The TikTok ban on state-run devices and networks in Texas was challenged Thursday by First Amendment lawyers, who said the law violated the Constitution by limiting research and teaching at public universities.
The Knight Institute for the First Amendment at Columbia University filed the lawsuit on behalf of the Coalition for Independent Technology Research, whose members include Texas college professors who say their work was compromised after losing access to TikTok in the Campus Wi-Fi and university-issued computers.
The lawsuit offers a glimpse of the real-world effect of the bans targeting TikTok and the growing legal pushback that accompanies the efforts. Universities in more than 20 states have banned TikTok in some way, according to the institute, based on new rules from lawmakers who say TikTok, owned by Chinese company ByteDance, poses a threat to national security.
The Knight First Amendment Institute, which works on free speech cases pro bono, wants Texas and other states to exempt college professors from the bans.
“The Supreme Court has characterized academic freedom as a special First Amendment concern,” said Ramya Krishnan, an attorney at the Knight Institute for the First Amendment. “With so many Americans on TikTok, it’s important that researchers be able to study the impact this platform is having on public discourse and society at large.”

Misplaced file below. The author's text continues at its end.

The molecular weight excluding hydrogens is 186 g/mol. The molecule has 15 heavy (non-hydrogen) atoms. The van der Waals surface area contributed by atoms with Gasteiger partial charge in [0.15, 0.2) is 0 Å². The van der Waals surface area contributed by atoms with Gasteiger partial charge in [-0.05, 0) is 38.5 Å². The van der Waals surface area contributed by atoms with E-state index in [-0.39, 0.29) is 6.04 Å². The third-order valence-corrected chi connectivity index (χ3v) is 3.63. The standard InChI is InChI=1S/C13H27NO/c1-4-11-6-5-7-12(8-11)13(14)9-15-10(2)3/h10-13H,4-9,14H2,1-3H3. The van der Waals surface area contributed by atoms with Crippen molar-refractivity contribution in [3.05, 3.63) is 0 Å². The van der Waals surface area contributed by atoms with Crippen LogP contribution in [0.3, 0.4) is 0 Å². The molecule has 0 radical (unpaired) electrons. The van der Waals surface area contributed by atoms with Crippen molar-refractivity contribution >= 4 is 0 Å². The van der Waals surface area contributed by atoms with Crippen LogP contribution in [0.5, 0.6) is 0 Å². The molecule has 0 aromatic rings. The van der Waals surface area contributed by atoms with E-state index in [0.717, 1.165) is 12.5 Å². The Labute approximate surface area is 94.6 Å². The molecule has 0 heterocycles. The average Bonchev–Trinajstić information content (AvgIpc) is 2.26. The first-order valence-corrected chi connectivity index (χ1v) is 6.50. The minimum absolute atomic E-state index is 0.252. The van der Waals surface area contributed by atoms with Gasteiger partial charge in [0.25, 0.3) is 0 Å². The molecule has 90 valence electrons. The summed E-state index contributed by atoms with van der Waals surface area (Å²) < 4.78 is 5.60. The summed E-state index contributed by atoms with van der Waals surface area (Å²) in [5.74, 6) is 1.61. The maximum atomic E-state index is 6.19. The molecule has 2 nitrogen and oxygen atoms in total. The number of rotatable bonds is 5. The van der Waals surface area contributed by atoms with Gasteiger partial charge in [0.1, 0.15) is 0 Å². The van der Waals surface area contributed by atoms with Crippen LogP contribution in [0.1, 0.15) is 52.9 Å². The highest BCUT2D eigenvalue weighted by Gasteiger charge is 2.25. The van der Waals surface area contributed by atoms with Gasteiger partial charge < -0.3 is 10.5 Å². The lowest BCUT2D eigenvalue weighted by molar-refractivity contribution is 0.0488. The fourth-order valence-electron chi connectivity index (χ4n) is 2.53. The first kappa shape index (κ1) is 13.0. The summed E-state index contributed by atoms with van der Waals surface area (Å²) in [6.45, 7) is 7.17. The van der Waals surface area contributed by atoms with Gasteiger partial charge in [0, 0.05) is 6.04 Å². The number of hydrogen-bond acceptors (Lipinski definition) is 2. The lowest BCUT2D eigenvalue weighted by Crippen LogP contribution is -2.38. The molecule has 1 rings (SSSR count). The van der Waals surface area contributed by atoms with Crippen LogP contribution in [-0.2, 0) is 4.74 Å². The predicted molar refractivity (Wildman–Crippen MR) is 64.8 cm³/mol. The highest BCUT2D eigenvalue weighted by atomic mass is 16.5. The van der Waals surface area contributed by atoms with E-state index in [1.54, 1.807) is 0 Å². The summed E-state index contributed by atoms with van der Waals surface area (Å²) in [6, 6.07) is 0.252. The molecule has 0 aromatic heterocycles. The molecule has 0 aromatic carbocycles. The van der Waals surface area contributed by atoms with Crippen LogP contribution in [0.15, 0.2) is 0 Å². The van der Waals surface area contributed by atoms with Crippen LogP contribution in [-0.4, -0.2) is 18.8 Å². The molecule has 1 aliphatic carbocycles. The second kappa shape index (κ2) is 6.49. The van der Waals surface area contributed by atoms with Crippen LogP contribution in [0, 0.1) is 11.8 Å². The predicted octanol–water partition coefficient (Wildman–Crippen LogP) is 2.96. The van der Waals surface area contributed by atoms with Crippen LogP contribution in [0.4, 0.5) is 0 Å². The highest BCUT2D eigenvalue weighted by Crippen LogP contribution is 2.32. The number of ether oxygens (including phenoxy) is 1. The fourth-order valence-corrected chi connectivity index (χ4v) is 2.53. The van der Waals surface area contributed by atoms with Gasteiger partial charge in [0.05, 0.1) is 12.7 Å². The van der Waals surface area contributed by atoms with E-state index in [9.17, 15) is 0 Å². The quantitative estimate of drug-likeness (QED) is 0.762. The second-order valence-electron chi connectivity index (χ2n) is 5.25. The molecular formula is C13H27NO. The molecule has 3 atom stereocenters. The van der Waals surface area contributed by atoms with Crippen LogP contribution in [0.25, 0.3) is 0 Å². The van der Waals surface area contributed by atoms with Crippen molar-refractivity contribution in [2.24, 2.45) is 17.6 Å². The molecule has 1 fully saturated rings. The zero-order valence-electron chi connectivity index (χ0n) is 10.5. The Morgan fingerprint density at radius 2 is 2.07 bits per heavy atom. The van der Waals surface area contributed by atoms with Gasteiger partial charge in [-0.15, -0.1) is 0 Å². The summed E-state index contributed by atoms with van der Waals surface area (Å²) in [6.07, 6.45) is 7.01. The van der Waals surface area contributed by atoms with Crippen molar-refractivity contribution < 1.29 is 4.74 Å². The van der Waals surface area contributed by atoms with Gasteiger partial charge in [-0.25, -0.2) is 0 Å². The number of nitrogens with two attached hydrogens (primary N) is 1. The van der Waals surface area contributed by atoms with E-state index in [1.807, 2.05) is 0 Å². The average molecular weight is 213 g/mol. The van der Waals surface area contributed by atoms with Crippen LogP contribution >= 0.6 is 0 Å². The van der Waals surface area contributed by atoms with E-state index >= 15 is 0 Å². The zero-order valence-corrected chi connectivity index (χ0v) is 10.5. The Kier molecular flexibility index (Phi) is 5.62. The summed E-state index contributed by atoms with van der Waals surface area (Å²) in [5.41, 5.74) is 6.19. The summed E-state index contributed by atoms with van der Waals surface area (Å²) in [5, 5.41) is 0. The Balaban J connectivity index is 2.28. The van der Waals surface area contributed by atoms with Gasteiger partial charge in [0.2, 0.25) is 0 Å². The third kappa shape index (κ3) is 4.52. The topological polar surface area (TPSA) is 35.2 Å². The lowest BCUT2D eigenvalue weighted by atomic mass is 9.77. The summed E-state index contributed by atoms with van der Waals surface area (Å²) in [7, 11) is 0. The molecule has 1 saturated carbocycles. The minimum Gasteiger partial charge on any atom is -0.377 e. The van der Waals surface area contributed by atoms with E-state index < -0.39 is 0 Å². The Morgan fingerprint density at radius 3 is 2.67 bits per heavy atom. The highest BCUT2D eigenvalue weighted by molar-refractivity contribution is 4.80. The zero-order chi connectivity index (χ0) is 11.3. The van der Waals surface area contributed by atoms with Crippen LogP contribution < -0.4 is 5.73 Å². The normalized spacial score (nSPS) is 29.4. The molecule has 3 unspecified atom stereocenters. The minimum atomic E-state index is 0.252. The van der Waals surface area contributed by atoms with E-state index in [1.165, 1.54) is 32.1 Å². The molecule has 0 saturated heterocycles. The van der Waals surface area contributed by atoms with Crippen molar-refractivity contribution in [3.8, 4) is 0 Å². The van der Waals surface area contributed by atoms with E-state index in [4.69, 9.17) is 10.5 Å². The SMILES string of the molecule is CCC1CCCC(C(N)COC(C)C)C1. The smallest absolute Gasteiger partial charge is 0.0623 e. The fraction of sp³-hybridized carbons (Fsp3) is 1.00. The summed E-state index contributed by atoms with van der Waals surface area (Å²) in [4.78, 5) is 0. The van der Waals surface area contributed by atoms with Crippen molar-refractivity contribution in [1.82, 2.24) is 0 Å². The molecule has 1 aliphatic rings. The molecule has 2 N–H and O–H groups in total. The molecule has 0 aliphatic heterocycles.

Representatives for Gov. Greg Abbott, who announced the Texas ban in December, did not immediately respond to a request for comment.
The lawsuit says Jacqueline Vickery, an associate professor at the University of North Texas and a digital media scholar, was forced to “suspend research projects and change her research agenda, alter her teaching methodology, and remove course material” because to the ban.
Previously, Ms. Vickery was able to collect and analyze a large number of TikTok videos for her work, which focuses on how young people use social and digital media for informal learning and activism, but she can no longer do it on computers. or computers owned by the university. Internet networks, on demand. The Texas ban also appears to extend to your personal cell phone based on your use of university email and other apps there, according to the lawsuit.
Ms. Vickery said in an interview that she hadn’t had access to TikTok since the university returned from winter break, even for an assignment where she wanted her students to read the privacy terms on the TikTok site. The effect of the ban on her classes and research has been “really challenging,” particularly since she doesn’t have a personal laptop, she said.
“This is not just an app that young people use for fun, but there is a lot of research going on with and through the site, as well as a lot of teaching,” Ms. Vickery said. “It doesn’t seem like the ban really took the consequences of the drip into consideration.”
Ms. Vickery is part of the Coalition for Independent Technology Research, a group of academics, civil society researchers and journalists formed last year to promote “the right to study the impact of technology on society.”
The question of whether banning TikTok violates free speech rights has also been raised in two lawsuits in Montana, both funded by the company. The state has a statewide ban on TikTok, the first of its kind, which will go into effect on January 1. The company is not involved in the Texas lawsuit.